While the the Nicobar pigeon (Caloenas nicobarica) may not come in the snow-cone colors of some of its avian brethren, it makes up for it in its subtle rainbow elegance. These large, mainly ground-dwelling birds have few natural predators (aside from humans, who are slowly decimating them) and because of their isolation on small islands, they have been able to develop their incredible plumage. Let's just hope we don't push them the way of the dodo – of which they are the closest living relative.

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Panther Chameleon

chameleon on branch

credit: kuhnmi / Flickr / CC by 2.0

Chameleons are known as masters of disguise, the Peter Sellers of the lizard world – and the long held belief is that they change colors to blend in with their surroundings. But new research from UC Berkeley puts a woo-woo spin on that theory, concluding that they actually change color in concert with their moods. As Maggie writes in Chameleons actually don’t change color to camouflage themselves: "If you want to pick a clothing metaphor, it’s really more like a mood ring and less like a fatigue jacket."

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Blue Morpho

blue morpho butterfly

credit: Izzy LeCours / Flickr / CC by 2.0

The wings of the blue morpho (Morpho peleides) were clearly designed by an illusionist. While they are a stunning blue on top, the undersides are a dullish brown with multiple eyespots which work to camouflage this giant beauty when its wings are closed. When in flight, the alternating flashes of blue and brown make it seem that the butterfly is appearing and disappearing. Now you see it, now you don't.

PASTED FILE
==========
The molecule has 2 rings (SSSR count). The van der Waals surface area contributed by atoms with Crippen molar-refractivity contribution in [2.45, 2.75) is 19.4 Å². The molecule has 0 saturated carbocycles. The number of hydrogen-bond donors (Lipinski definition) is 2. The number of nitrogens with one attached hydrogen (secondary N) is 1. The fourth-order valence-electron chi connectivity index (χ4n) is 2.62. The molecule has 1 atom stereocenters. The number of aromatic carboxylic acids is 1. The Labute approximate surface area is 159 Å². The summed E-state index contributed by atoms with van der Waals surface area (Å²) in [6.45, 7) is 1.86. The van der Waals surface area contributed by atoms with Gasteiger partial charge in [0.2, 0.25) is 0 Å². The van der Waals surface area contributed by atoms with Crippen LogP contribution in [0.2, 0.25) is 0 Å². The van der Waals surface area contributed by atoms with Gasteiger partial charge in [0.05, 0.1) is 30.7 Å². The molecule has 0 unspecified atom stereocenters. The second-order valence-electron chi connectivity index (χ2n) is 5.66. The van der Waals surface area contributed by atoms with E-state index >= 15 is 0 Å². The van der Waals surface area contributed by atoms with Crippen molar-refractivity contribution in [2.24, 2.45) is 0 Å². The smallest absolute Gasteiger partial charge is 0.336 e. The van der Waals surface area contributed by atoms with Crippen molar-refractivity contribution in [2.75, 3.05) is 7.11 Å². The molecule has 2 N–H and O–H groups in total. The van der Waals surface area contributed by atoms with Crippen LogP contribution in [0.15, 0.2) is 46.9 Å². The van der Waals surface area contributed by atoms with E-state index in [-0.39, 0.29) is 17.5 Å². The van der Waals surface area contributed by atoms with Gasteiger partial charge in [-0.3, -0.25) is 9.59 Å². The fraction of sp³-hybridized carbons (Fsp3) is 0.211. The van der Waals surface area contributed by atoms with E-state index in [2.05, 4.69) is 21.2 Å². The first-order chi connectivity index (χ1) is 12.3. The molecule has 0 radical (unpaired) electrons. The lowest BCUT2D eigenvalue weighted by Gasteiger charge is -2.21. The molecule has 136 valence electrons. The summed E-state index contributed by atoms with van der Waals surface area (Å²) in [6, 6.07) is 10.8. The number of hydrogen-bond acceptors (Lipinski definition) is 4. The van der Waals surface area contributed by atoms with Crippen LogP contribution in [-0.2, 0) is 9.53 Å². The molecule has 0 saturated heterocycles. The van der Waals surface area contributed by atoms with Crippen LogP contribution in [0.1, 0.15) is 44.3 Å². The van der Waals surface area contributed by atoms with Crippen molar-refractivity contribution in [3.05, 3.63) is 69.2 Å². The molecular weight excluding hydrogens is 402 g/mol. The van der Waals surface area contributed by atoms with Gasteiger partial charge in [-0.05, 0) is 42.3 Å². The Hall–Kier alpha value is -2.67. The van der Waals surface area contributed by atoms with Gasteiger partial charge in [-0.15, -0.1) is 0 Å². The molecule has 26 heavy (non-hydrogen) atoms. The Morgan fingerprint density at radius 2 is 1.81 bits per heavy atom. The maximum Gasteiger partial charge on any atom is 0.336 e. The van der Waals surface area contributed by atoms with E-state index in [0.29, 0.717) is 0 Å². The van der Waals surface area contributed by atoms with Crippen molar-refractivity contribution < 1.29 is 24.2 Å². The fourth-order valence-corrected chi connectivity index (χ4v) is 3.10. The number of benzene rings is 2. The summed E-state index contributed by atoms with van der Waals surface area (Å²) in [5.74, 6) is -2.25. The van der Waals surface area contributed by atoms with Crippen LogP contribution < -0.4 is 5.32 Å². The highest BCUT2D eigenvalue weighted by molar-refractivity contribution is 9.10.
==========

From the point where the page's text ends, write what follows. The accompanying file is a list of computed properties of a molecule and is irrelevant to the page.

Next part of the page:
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Nudibranch

Nudibranch on Sea Floor
DogsOut / Getty Images

Another nudibranch sea slug, because their crazy colors serve as such a great illustration of the 'ol "warning, warning, do not eat" maxim. We humans see things this color and are promised a mouthful of sugar and synthetic food coloring, but sea predators know better. And in fact, this guy comes complete with a sacrificial tail that contains toxins and can be lost should a hungry hunter comes along.

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Green-Crowned Brilliant Hummingbird

iridescent green and purple green-crowned woodnymph sitting on branch, hummingbird from tropical forest,Colombia,bird perching,tiny beautiful bird resting on flower in garden,clear background,nature,wildlife, exotic adventure
Jiri Hrebicek / Getty Images

Hummingbirds have such moxie! Not only are they the smallest of birds, but they have mad flying skills: they can fly right, left, up, down, backward, and even upside down. Plus, they can hover. (They're really fairies, right?) PLUS, those colors! This green-crowned woodnymph (Thalurania colombica fannyi) shows off his color-shifting iridescence, which is all part of the ploy to find a mate.

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Blue Poison Dart Frog

Blue poison dart frog with black spots sitting on rock
Katherine Roberts / Getty Images

It's probably not too hard to figure out how the blue poison dart frog (Dendrobates tinctorius 'Azureus') got its name. It's blue; it's toxins were used to make poison darts, thus, the blue poison dart frog. Brilliant, right? The blue guys are not the most poisonous of all poison dart frogs – the family of which lives in Central and South America – that distinction belongs to the golden poison dart frog, which has enough venom to kill 10 grown men.